Short Stories, Irish literature, Classics, Modern Fiction, Contemporary Literary Fiction, The Japanese Novel, Post Colonial Asian Fiction, The Legacy of the Austro-Hungarian Empire and quality Historical Novels are Among my Interests

Saturday, July 30, 2011

Indonesian Short Story Week-Year Two-A Post by the Co-Host Novroz

Last August in observation of Indonesian Independence Day I devoted time to reading and posting on Indonesian Short Stories.  I am very happy to say that the event will be repeated this year starting August 1 to culminate on August 17.  This was an entirely new reading area to me and I greatly enjoyed it.   Most of the stories were by women focusing on their family lives.     I am pleased to say that a year latter I still get daily hits on these posts.    This year I am very glad  that Novroz from Jakarta will be co-hosting the event in what I hope will be an annual tradition for  many years.    She has a deep knowledge of Indonesian culture and is herself a short story writer.   The post below is from her blog.    There are a lot of great reading ideas for participants in her posts (with links).     To join in just read and post on one story and leave a comment here or on  Polychrome Interest .     As a side benefit, this may allow you to network with other book bloggers and readers in South and South East Asia.     Please consider joining in (lots of links below so you can read online for free)-don't be shy and say "well I cannot join in as I know nothing about Indonesian Literature."

There will be summery posts at the end of the week highlighting all the posts and the blogs of participants.

I will be doing a post soon about online reading resources for Asian Short Stories which will give you additional resources and will also support Malaysian Short Story Week starting August 26-more on that event soon.    (All the rest of the content of this post is by Novroz.)

Wonderful Guest Post 
Novroz  On Our Joint Event

As I have already mentioned before in my It’s Monday postMel U of The Reading Life and I are planning to host a special event in August. August is a special month for Indonesia, the month where we gained our freedom from colonialism. Indonesian Independence Day takes place every August 17.
Last year, Knowing about Indonesian Independence day, Mel U did something related to reading as his way to honor my country’s Independence DayHe read several short stories written by Indonesian authors. I was touched by what he had done because he isn’t Indonesian and yet he did something to honor the most historical day in Indonesia. Mel U lives in Philippine, one of Indonesia neighbors.
Early this month, he asked me whether I want to do another short story read event this coming August… I didn’t take part in the event last year because of the schedule I had back then. This year, I decided to co-host this event together with Mel.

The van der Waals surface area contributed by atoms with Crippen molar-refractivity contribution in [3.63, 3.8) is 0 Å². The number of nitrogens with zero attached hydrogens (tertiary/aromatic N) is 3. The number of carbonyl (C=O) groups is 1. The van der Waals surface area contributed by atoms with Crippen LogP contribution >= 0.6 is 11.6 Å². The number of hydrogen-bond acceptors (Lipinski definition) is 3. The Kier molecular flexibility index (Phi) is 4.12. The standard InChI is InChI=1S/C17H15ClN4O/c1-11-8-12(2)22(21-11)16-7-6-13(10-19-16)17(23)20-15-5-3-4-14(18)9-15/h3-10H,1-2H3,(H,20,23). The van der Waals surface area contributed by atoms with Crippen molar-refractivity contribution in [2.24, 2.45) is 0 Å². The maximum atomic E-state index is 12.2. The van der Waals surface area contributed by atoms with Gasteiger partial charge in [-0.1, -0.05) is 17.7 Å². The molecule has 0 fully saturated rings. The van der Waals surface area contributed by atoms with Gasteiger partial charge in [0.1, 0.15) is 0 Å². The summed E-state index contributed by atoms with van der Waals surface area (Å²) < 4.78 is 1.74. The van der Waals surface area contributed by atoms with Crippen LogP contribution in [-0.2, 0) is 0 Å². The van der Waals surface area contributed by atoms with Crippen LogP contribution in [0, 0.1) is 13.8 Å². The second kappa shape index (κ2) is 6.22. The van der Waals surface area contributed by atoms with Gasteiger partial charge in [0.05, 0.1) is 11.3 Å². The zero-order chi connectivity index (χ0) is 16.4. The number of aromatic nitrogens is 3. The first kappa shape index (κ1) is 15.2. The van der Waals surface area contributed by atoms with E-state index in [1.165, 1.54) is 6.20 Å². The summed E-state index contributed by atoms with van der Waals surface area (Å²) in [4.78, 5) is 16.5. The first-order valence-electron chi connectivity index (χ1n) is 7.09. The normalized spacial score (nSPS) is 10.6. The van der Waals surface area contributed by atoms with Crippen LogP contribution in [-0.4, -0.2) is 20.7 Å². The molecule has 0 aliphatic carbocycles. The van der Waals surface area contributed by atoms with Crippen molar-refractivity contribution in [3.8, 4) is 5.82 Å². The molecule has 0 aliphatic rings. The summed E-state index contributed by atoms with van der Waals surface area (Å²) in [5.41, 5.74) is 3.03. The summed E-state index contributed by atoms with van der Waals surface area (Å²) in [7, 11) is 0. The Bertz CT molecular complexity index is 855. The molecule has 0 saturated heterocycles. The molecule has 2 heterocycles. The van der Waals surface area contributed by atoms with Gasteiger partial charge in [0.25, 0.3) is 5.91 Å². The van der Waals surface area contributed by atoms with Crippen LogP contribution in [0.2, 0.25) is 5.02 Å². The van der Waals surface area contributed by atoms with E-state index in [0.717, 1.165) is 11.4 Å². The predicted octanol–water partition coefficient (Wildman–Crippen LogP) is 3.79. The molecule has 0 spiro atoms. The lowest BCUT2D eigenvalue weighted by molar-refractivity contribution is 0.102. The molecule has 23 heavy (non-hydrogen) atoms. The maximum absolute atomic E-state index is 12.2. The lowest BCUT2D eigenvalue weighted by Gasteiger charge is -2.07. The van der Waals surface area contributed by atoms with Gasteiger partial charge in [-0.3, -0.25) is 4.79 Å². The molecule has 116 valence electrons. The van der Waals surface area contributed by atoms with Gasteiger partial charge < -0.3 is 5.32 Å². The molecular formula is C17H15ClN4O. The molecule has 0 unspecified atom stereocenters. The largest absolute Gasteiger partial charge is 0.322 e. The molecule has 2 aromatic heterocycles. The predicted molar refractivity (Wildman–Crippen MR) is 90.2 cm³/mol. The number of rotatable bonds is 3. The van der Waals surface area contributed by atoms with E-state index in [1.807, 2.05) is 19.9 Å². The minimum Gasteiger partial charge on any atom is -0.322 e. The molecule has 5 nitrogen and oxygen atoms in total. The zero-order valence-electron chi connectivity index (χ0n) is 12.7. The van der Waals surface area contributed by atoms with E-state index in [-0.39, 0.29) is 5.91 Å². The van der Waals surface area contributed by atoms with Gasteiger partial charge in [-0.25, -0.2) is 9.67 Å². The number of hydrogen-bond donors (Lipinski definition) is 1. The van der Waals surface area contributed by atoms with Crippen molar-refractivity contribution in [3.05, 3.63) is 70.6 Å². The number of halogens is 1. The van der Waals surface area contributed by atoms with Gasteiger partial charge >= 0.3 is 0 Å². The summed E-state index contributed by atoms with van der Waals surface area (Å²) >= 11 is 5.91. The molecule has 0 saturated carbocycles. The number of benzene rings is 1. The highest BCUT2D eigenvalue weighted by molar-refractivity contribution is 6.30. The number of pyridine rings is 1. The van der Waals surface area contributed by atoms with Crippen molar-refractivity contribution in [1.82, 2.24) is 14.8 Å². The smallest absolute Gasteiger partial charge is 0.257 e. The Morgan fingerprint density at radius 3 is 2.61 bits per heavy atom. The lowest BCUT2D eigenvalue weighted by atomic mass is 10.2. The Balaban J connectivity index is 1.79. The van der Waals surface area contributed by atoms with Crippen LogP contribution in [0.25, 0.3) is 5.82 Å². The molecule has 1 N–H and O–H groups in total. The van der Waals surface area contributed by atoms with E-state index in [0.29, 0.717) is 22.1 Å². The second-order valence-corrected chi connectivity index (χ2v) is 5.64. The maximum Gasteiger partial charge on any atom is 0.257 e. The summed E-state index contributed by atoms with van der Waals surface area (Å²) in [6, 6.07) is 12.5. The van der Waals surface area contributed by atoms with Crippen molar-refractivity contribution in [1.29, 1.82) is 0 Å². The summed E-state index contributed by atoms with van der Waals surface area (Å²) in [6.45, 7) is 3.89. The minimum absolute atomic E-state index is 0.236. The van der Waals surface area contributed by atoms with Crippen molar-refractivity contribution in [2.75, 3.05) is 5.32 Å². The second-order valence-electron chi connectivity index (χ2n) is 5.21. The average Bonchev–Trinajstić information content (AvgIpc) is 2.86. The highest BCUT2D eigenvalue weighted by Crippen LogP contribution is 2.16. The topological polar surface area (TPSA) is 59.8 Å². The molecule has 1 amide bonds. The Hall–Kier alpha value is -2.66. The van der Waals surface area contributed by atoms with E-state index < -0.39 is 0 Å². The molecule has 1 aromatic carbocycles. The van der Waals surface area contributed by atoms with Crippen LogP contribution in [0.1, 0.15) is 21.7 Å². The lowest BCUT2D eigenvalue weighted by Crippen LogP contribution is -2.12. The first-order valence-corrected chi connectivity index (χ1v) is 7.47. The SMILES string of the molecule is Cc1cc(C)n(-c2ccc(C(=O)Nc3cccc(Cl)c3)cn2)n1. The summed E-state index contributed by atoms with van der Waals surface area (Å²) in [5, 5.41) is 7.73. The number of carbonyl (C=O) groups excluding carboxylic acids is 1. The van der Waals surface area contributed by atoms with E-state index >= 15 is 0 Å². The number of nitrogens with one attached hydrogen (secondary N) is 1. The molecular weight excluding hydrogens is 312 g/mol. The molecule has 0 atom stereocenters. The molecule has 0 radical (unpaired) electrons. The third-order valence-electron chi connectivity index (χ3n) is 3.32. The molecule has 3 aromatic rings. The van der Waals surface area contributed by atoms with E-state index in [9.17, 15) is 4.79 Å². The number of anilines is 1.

I know that not many people ever read stories from Indonesia, I think this is a good opportunity to let people know about Indonesian Literature. So…If you are interested, come and join the ride :)
I have done some searching through internet to help you choose some short stories you can read. Here they are
  • Nerd in Writing is a blog that specialized in writing short stories (and movie related posts). Wulan, a young friend of mine who used to be my student, has a dream to be a professional writer. She showed her talent in writing stories with unpredictable ending in her blog. Although the stories do not have Indonesian atmosphere, but she is after all an Indonesian. Go and have a look. My favorite, so far, is What Bridget Did
  • GestapuI found this collection of short stories in pdf file. The link is here.
Gestapu will be my first book for this event. It intrigues me because it is based on one of the most tragic incidents in my country, The Abortive Communist Coup of 30th September 1965. We, Indonesian called that incident as G30S-PKI.
  • Darkening Sky by Kipandjikusmin. I found the pdf file of this controversial story in this site.
The controversy over this short story is obviously not a simple issue as it involves not only religious matters but also variables found in the society. Basically, the Moslems’ strongly negative reaction to the story is based on their belief that the personification of God is a violation of Islam. Kipandjikusmin was considered to have done even more harm by writing in a style referred to assembarangan, that is, a style in which an author presents serious matters in a casual and careless manner.
As a Muslim, I am curious on how bad this book is. Is it really insulting my religion or not.
Once you have finished reading any short stories by Indonesian writers, please kindly share what you think about the story either in the comment form or in your blog (leave the link in the comment form or pingback this post).


Novroz said...

I like your opening words Mel :)
Let's hope it will be joined by many people, two of my book blogger friends are already in.

mee said...

What a great project you guys. I'm not promising anything (not a very good reader these days) but I'll keep an eye on all your posts :)